A $170 million solar farm project at Finley with the capacity to power 60,000 homes is expected to employ 200 people.
ESCO Pacific received approval from the NSW government in January to establish 500,000 panels across 300 hectares of private agriculutral land, six kilometres west of the township.
Head of Development Allison Hawke said the tender process was now well underway.
“The next step for us is to confirm who the lease contractor will be, and there will be a process for that contractor to mobilise a large sub-contracting workforce from the local region,” she said.
“Work’s expected to start in the middle of this year and take approximately nine months to complete.
“There there will be an operational workforce, residing locally, for the 40-year duration of the solar farm.”
Ms Hawke said the site was chosen because of its flatness, lack of environmental constraints and proximity to a TransGrid substation.
“It’s one of our larger projects, a 170 megawatt solar farm, and the first of ours to be approved in NSW,” she said.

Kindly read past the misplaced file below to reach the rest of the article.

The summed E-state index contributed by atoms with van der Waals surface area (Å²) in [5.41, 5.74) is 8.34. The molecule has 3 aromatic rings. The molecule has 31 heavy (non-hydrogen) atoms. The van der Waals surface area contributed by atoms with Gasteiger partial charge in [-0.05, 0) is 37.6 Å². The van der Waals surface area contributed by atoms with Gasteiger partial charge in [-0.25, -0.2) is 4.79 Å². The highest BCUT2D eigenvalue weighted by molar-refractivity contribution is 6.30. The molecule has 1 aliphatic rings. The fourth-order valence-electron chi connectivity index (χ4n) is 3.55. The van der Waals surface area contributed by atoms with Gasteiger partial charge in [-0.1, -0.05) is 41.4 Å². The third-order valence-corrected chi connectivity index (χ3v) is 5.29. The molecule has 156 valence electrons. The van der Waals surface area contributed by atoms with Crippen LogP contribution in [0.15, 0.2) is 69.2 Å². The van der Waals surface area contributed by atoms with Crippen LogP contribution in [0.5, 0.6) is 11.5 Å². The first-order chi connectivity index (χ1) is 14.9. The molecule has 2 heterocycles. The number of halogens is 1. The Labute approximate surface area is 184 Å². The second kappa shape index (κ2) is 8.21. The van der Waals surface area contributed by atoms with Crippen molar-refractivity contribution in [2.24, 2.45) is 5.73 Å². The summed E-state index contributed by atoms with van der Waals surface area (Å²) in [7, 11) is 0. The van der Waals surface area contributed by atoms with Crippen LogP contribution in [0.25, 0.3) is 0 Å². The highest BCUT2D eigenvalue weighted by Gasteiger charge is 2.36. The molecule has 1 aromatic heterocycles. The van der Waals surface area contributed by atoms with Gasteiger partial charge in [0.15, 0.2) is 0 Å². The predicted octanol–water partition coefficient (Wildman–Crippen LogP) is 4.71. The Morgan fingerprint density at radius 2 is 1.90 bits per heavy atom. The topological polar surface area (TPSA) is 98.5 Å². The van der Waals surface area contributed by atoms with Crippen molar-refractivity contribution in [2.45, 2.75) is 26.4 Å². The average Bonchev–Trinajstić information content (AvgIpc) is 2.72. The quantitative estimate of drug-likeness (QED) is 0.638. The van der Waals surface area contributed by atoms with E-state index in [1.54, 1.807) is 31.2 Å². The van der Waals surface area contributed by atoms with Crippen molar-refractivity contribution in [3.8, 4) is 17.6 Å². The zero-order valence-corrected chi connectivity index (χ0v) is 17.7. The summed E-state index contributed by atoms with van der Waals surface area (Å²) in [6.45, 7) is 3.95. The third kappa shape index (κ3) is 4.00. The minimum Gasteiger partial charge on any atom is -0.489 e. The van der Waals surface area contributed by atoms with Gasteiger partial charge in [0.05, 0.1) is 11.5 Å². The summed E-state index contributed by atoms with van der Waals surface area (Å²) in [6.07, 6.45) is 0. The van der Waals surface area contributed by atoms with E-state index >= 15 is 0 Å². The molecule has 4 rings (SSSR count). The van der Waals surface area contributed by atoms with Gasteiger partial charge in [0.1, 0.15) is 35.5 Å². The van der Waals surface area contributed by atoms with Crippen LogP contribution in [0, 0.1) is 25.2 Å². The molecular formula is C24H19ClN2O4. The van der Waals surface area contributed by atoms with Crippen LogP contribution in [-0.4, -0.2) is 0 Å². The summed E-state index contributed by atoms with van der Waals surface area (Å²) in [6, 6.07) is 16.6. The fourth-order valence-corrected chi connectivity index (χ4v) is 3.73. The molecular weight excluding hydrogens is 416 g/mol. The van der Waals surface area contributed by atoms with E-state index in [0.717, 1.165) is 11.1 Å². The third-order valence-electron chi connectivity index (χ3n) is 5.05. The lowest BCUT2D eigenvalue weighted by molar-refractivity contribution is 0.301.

“ESCO Pacific typically looks to bring on board an investor partner and that process is underway.
“Once fed into the distribution network, the electricity can be consumed anywhere on the national market.
“There’s a lot of interest in job creation and in how this project will strengthen the network.”
Berrigan Council Mayor Matthew Hannan said an initial community information session was held last year and council was looking forward to working with ESCO Pacific further.
“Obviously our local contractors being involved in a project of such size is exciting for our area and there will be also be flow-on for eateries and accomodation,” he said.
“There hasn’t really been much talk since the initial session, but I’d suggest now that they have state approval, things will ramp up.”
The solar panels will be installed on ground-mounted frames that will slowly track the daily horizontal movement of the sun.
The Melbourne-based company has also proposed a project of similar size at Mulwala and Ms Hawke said it was moving forward.
“We’ve received preliminary requirements from the state department of environment, and we’re busy undertaking site surveys and consultation in order to lodge the environment impact statement in the coming months,” she said.